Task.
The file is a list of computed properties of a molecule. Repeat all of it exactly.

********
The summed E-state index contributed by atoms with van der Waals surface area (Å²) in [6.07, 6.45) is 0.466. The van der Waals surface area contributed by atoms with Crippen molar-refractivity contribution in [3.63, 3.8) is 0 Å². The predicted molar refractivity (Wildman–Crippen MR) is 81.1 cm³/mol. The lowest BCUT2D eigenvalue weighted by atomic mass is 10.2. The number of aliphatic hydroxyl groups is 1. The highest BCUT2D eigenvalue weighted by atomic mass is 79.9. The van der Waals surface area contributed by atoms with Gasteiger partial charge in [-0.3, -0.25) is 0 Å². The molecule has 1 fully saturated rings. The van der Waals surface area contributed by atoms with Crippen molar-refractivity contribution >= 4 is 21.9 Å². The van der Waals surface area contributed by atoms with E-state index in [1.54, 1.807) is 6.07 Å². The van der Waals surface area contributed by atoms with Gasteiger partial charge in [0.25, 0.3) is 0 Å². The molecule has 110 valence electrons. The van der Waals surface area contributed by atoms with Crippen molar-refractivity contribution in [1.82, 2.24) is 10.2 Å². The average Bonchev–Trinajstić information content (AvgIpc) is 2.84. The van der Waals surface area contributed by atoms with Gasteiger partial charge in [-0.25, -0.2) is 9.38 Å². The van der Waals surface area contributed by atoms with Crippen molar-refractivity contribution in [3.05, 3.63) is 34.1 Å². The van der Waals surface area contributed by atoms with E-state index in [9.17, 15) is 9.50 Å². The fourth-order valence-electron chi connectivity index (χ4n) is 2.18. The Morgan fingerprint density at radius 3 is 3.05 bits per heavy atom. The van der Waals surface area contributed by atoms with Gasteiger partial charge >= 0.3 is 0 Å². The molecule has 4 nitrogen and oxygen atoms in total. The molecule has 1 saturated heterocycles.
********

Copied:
The summed E-state index contributed by atoms with van der Waals surface area (Å²) in [6.07, 6.45) is 0.466. The van der Waals surface area contributed by atoms with Crippen molar-refractivity contribution in [3.63, 3.8) is 0 Å². The predicted molar refractivity (Wildman–Crippen MR) is 81.1 cm³/mol. The lowest BCUT2D eigenvalue weighted by atomic mass is 10.2. The number of aliphatic hydroxyl groups is 1. The highest BCUT2D eigenvalue weighted by atomic mass is 79.9. The van der Waals surface area contributed by atoms with Gasteiger partial charge in [-0.3, -0.25) is 0 Å². The molecule has 1 fully saturated rings. The van der Waals surface area contributed by atoms with Crippen molar-refractivity contribution >= 4 is 21.9 Å². The van der Waals surface area contributed by atoms with E-state index in [1.54, 1.807) is 6.07 Å². The van der Waals surface area contributed by atoms with Gasteiger partial charge in [0.25, 0.3) is 0 Å². The molecule has 110 valence electrons. The van der Waals surface area contributed by atoms with Crippen molar-refractivity contribution in [1.82, 2.24) is 10.2 Å². The average Bonchev–Trinajstić information content (AvgIpc) is 2.84. The van der Waals surface area contributed by atoms with Gasteiger partial charge in [-0.25, -0.2) is 9.38 Å². The van der Waals surface area contributed by atoms with Crippen molar-refractivity contribution in [3.05, 3.63) is 34.1 Å². The van der Waals surface area contributed by atoms with E-state index in [9.17, 15) is 9.50 Å². The fourth-order valence-electron chi connectivity index (χ4n) is 2.18. The Morgan fingerprint density at radius 3 is 3.05 bits per heavy atom. The van der Waals surface area contributed by atoms with Gasteiger partial charge >= 0.3 is 0 Å². The molecule has 4 nitrogen and oxygen atoms in total. The molecule has 1 saturated heterocycles.